IFRS and the evolution of value relevance: evidence from an African developing country

Yuveshna Gowry, Teerooven Soobaroyen*, Ushad Subadar Agathee

*Corresponding author for this work

Research output: Contribution to journalArticlepeer-review


Purpose: This study aims to assess the evolution of the value relevance of book value, earnings and its components in Mauritius, an African developing country, focusing on value relevance changes after International Financial Reporting Standards (IFRS) adoption and subsequent local reforms. Design/methodology/approach: The study relies on a data set of 567 firm-year observations (2001–2018) and the Ohlson valuation model to investigate value relevance after IFRS adoption, the implementation of institutional reforms and enforcement reforms. Findings: Firstly, the authors find support for a rise in the combined value relevance of earnings and book value, albeit that book value significantly contributes to changes over time. The findings highlight the combined importance of IFRS adoption with institutional and enforcement reforms to improve value relevance. Secondly, the authors do not find evidence of a shift in value relevance between earnings and book value. Third, the cash flow model reveals a higher level of significance relative to the earnings model. Originality/value: The authors extend the value relevance literature in the context of African developing countries. The present findings underpin the need for a reinforcing of relevant institutional and enforcement frameworks to ensure the benefits of IFRS adoption materialise. The findings also offer a contribution of how developing countries’ experience IFRS post-adoption while adding to the dearth of studies analysing IFRS enforcement practices.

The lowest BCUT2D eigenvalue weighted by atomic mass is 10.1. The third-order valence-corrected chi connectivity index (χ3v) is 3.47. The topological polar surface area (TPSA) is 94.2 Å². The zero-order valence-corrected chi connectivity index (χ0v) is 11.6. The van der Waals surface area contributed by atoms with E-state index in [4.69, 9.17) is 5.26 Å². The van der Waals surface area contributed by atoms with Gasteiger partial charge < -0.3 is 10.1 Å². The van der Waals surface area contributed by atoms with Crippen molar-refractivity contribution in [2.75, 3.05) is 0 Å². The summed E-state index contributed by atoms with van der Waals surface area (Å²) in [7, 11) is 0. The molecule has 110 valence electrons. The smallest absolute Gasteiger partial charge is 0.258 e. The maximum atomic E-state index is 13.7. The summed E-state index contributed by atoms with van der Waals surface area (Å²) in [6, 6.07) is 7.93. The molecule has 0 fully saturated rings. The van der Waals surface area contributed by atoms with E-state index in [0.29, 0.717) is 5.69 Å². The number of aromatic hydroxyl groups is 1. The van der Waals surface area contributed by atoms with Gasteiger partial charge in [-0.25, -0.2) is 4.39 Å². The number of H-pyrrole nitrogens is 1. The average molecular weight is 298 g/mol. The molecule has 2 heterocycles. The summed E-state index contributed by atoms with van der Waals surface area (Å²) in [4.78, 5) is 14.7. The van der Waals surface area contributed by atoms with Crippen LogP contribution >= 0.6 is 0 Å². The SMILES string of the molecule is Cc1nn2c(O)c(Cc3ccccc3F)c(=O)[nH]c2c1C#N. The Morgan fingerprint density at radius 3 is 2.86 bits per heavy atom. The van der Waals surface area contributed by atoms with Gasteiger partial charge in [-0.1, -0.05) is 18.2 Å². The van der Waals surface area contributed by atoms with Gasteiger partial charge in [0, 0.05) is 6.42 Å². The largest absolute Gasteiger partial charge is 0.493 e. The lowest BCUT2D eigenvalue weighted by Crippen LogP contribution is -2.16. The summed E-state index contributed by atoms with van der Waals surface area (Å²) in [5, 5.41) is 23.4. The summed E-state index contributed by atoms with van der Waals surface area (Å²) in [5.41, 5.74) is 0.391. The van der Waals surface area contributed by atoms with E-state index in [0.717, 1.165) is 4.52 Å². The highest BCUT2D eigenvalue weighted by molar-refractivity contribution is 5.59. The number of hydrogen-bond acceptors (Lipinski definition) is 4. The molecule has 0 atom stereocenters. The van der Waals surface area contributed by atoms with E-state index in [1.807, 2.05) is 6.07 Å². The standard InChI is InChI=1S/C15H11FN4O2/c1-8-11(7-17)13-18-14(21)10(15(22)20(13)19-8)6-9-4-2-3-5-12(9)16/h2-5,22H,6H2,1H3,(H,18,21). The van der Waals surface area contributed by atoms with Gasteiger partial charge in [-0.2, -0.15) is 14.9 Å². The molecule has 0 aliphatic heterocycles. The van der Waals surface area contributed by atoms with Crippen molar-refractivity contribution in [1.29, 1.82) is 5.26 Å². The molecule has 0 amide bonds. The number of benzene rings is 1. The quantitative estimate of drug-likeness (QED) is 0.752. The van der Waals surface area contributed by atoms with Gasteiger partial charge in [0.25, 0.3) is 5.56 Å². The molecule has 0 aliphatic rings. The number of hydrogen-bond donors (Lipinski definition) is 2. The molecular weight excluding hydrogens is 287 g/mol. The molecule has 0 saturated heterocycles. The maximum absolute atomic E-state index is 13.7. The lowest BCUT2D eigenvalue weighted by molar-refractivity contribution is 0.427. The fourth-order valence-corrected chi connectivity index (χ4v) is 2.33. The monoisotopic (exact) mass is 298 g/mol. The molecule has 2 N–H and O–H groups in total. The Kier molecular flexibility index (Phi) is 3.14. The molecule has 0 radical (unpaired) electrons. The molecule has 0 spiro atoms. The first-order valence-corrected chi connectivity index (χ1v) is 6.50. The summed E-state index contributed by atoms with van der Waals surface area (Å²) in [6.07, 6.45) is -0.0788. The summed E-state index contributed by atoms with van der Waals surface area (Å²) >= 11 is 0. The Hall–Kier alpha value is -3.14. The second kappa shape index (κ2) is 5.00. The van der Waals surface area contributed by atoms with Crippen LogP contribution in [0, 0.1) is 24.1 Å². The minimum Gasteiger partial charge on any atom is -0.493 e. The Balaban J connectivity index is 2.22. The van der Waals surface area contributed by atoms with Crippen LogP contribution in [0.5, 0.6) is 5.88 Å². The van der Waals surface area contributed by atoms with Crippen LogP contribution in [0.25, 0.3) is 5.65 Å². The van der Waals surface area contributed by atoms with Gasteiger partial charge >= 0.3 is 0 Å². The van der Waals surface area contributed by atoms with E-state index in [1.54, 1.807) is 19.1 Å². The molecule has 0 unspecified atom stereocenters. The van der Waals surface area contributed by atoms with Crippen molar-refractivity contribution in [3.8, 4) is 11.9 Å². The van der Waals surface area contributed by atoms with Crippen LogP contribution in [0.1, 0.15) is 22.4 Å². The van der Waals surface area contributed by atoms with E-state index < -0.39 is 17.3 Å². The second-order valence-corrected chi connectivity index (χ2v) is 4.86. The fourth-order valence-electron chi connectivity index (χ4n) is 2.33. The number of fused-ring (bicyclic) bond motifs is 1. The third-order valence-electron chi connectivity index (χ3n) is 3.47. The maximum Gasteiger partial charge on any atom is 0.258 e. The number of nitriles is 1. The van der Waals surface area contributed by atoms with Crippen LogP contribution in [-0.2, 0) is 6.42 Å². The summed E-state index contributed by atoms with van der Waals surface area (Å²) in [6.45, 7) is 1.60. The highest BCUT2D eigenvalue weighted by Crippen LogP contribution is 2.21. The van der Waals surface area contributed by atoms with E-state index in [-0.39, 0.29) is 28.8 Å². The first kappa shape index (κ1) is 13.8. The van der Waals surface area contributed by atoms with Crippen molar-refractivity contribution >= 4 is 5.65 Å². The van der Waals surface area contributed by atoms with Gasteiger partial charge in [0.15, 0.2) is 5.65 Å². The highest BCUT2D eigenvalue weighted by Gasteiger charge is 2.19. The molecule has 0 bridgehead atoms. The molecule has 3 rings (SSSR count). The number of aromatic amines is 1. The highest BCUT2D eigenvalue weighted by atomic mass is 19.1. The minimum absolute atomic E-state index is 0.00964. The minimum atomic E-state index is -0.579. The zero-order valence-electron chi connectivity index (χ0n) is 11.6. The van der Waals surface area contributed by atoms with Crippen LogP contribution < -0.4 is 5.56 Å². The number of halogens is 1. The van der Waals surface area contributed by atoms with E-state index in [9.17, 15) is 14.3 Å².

Original languageEnglish
JournalJournal of Financial Reporting and Accounting
Early online date20 Apr 2023
Publication statusE-pub ahead of print - 20 Apr 2023


  • Africa
  • Developing country
  • International Financial Reporting Standards
  • Value relevance


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